After reflecting on my own experience, there are a couple of final thoughts that come up for me that I believe may help others cope with the changes that COVID-19 has brought us all. 

Social connection

Social connections are important and while we may not be able to create them as easily during this pandemic, we can still continue to strive for it. Connecting with others may have changed from grabbing an impromptu coffee to having a scheduled Zoom date, but nonetheless when we make time to meet with others it makes us feel better. According to Licensed Marriage and Family Therapist Dr. Dana Avey, “having a social network of friends with whom one can spend time is noted to have significant mental health benefits” such as lowering anxiety and depression, regulating emotions, and increasing overall sense of wellbeing. 

Support System

Creating a support system that we can rely on can help us get through this challenging time by having a few people we can turn to for everyday advice, managing stress, or help in a crisis. Support systems will look differently to everyone and that is okay, just as long as the people who make up this system are genuine sources of comfort and guidance.  Research continually shows that people who have a network of supportive relationships live longer, have better health, and are more resilient in times of stress. And when you have people in your corner, they can also help you identify when you’re experiencing stress or even notice it before you do. 

Find Your New Normal

This pandemic is changing how we live, work, and go about our daily lives. After we wrap our mind around how we are all living in an unprecedented time, then only can we work towards trying to find our new normal. It won’t be easy and we may fail, but we can continue trying to live each day with grace and forgiveness for ourselves and others.

Acknowledge Your Feelings

When we try to avoid or ignore important thoughts and feelings, they always have a way of manifesting  either through our behaviors, words, emotions etc. If you realize that certain things keep coming up for you, take a breath and acknowledge them. Being attuned to your own state of being without labeling it as good or bad is a concept that is largely rooted in mindfulness. Being mindful or aware of your body, mind, or feelings does not only have health benefits such as stress reduction, reduced blood pressure, and self regulation, but it can also increase your own awareness and understanding of yourself. Here are some ways you can build your self-awareness. If you’re interested in mindfulness check out this website, which breaks down mindfulness and how to practice it using step by step instructions.

Written by: Geetha Pokala, LPC-Associate Supervised by Kirby Schroeder LPC-S, LMFT-S


Family Meetings are Great for Couples Too!

While I’ve heard the term “family meeting” all my life, it was often in relation to someone being in trouble or there being a problem that parents had deemed out of hand and the meeting was called so that parents could voice their concerns and set expectations, or even scold. Such family meetings don’t sound fun at all. When I was trained in Positive Discipline, family meetings took on a whole new meaning. Instead of an experience reserved for the most pressing of problems, they became a way to connect, bond, give voice to all family members, teach problem solving skills, and have fun. Still, for over a year I thought, “we’ll start family meetings when our son is old enough to participate…they’re called family meetings after all.” But then, between figuring out how to parent a toddler and with little free time to connect as a couple or problem solve, I decided that it was time to implement regular family meetings. My husband and I picked a weeknight after our son goes to bed when we can talk without distraction, and we roughly follow the “9 Steps for Effective Family Meetings” included below. Here are some of the things that I found most helpful.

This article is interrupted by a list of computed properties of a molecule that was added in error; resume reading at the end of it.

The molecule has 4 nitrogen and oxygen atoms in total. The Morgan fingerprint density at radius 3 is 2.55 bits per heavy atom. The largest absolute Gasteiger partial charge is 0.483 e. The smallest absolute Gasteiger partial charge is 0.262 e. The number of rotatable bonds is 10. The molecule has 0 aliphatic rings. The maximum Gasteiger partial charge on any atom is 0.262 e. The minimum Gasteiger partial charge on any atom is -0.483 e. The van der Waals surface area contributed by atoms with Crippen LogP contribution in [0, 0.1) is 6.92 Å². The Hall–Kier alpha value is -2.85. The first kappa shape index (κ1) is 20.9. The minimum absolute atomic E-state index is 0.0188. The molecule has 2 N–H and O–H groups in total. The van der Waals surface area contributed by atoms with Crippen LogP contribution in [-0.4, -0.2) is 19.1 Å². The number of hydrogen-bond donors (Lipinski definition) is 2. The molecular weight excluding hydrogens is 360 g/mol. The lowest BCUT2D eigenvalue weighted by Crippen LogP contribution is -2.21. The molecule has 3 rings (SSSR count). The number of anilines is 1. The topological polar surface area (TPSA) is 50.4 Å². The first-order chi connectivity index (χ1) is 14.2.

Building a culture of appreciation.

Family meetings are a great way to build a culture of appreciation in your relationship. When life gets hectic and tensions are high, it is often easy to notice what your partner is doing “wrong” or those personality traits that get under your skin. However, when we focus on those we can get caught in a loop of frustration, criticism, and defensiveness. That’s why it’s important to begin each meeting by sharing the things we appreciate in our partner. Giving and receiving appreciation helps us relax and move from a place of vigilance to a place of openness. You can work appreciations into your daily rituals as well, maybe right before bed or during dinner each night. 

Consistent, dedicated time for relationship and/or parenting concerns.

Every relationship (parenting, romantic, etc.) has its challenges. Sometimes these challenges are predictable and other times they seem to pop up out of nowhere. Family meetings provide an opportunity to really listen and respond to each other’s concerns. This dedicated time has been great for our relationship too. Instead of feeling like our only options are to address a concern in the moment or just let it go, we know we have a time when we are committed to listening to each other. Knowing that we will have an opportunity to be heard allows us to pause when needed without feeling dismissed. If one of us is busy when the other wants to talk, we can ask that the conversation be tabled until our meeting.

Planning something fun.

The last part of any family meeting should be to plan a fun activity for the week. For a couple, this could be a date night (or during COVID times a treat and a movie, a backyard fire, or a weekend walk). Again, this is all about connection. I encourage you to plan something as a couple, but you can also think of something to do with your whole family. 

While I look forward to the day when our son can participate in family meetings, I hope that my husband and I continue to have our own. We have always talked things through, but there’s something comforting about knowing we have that specific time. I’m also glad that we’re practicing now so that when our son does join us we’ll be better able to model connection, communication, and problem solving skills.

Written by: Magdalen Marrone, LCSW